Exit/Entry Program & Residency Requirements
Posted on 29/01/2020
Listen up if you are a temporary resident or are applying to renewal your Permanent Resident Card or applying for citizenship of Canada. Or if you are any other sort of visitor to the country. There’s a new data sharing program in place called Entry/Exit whereby IRCC officials can access the Canadian Border Services Agency (CBSA) system to see when and how often an individual has entered or left Canada. How easy is it? Very easy. Officials with IRCC merely use the Entry/Exit tab in their Global Case Management System (GCMS) to access CBSA’s data. As of July 2019, data on land crossings is now available and as of June of 2020 data on air departures and arrivals should be available to IRCC authorities.
Your travels will now be one tiny click away from any IRCC official’s prying eyes.
Not only that, but CBSA under the program will also be sharing data with US customs and border officials as well as directly with airlines.
Why does this matter? Because of residency requirements that are part and parcel of most Canadian immigration programs and streams. In order to be eligible, you must comply with residency requirements. If you don’t, you risk losing your legal status in Canada and that often means you will be unable to remain in Canada and may be deported. It can even affect your eligibility to receive healthcare in many provinces if you do not comply with their residency requirements.
Here are some of the ways in which IRCC will be using the shared data, according to IRCC’s official website:
- Verifying residency requirements for programs like grants of citizenship or permanent resident cards
- Helping assess an individual’s application for travel documents
- Verifying if an applicant for a temporary resident document has overstayed their allowable period of admission in Canada
- Verifying that sponsors (of spouses or others) are in fact residents of Canada
- Verifying the residency of spouses and their partners
- Verifying whether a refugee claimant entered Canada using travel documents
- Providing support to fraud investigations including immigration, citizenship, passport programs, and travel documents
While IRCC officials are only allowed to disclose entry and exit information if it is relevant to the administration of the Immigration and Refugee Protection Act (IRPA) and the Immigration and Refugee Protection Regulations (IRPR) as well as any applicable Memorandums of Understanding (MOUs) or similar information sharing agreements, that still covers a very wide range of situations. Essentially, Canadian immigration authorities have the right to share your travel information with other agencies or governments under many situations. Don’t assume your exit and entry data is private. It’s not.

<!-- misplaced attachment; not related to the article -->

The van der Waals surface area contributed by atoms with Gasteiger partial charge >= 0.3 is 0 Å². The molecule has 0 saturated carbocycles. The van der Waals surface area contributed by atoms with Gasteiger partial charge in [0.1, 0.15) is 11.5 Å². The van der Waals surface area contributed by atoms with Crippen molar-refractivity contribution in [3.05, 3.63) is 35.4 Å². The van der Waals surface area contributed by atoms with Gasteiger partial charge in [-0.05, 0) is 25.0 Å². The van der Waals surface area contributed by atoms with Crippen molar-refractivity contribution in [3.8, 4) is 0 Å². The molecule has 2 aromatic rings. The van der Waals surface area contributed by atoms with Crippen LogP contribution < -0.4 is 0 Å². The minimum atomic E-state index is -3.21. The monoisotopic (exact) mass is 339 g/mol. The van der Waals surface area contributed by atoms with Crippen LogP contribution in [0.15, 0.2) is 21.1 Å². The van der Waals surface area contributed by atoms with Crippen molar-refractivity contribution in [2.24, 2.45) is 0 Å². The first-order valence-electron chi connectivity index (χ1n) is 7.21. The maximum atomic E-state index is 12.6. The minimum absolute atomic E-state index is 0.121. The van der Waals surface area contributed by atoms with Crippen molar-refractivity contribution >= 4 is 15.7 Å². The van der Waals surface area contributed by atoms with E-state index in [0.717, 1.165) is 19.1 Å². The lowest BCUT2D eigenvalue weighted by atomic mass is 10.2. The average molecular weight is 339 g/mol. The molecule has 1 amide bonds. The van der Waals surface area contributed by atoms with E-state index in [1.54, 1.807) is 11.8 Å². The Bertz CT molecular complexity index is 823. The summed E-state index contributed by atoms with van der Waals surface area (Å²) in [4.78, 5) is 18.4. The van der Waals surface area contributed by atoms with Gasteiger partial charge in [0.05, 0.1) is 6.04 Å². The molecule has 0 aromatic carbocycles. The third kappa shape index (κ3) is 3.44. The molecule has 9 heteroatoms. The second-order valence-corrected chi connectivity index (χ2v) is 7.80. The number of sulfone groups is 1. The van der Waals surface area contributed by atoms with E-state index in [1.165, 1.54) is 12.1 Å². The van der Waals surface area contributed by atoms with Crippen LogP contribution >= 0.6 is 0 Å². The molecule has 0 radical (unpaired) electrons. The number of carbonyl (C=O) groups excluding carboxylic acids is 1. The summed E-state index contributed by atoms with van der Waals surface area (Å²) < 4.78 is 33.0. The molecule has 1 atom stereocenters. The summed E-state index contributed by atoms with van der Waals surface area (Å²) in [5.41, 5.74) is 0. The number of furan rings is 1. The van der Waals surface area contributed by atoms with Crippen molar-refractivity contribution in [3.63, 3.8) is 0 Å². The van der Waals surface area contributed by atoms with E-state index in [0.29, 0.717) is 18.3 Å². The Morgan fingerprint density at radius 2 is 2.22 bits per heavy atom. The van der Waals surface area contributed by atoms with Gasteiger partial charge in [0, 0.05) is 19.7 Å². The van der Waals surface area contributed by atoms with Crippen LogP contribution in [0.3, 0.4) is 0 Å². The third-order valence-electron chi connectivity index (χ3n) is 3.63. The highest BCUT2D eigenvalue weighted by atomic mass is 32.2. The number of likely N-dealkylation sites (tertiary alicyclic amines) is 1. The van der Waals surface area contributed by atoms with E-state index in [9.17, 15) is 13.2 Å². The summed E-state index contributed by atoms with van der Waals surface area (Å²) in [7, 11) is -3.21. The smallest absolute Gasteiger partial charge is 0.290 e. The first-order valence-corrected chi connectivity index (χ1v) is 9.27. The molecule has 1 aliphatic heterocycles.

The following list of visas, permits, and other programs are authorized to use your entry and exit data that can then also be shared:
Temporary Residence application types:
- Temporary resident visas
- Temporary resident permits
- Visitor records
- Work permits and work permit extensions
- Study permits and study permit extensions
- Electronic travel authorizations (eTAs)
Permanent Residence application types:
- Permanent resident cards (PR cards)
- Permanent resident travel documents
- Overseas refugees
- Family class sponsorships
- Remember that PR residency requirements are for 730 days every 5 years
Inland Refugee claims
- Applications for in-Canada asylum
- Applications for citizenship
- Flagging potential loss of permanent resident status
- Flagging need for police certificates depending on how long and where you travelled to while a permanent resident of Canada
- Verifying you complied with physical presence requirements for resumption of citizenship – 365 days in Canada in the 2 years immediately preceding your application for citizenship
- Assisting in revocation (cancellation) of citizenship – generally over misrepresenting your physical presence in Canada
- Assisting with investigating an applicants’ use of travel documents and how it might conflict with their actual travel history which could result in refusal to grant a passport or revocation of an existing Canadian passport.
The take-away from the Exit/Entry program is that it will now be even harder to misrepresent your physical presence in Canada – whether on purpose or by accident. You should never try to present false information regarding your physical presence in Canada. As well, you should keep an accurate diary of all your travels and ensure you meet all and any residency requirements under any application type listed above that might apply to your situation.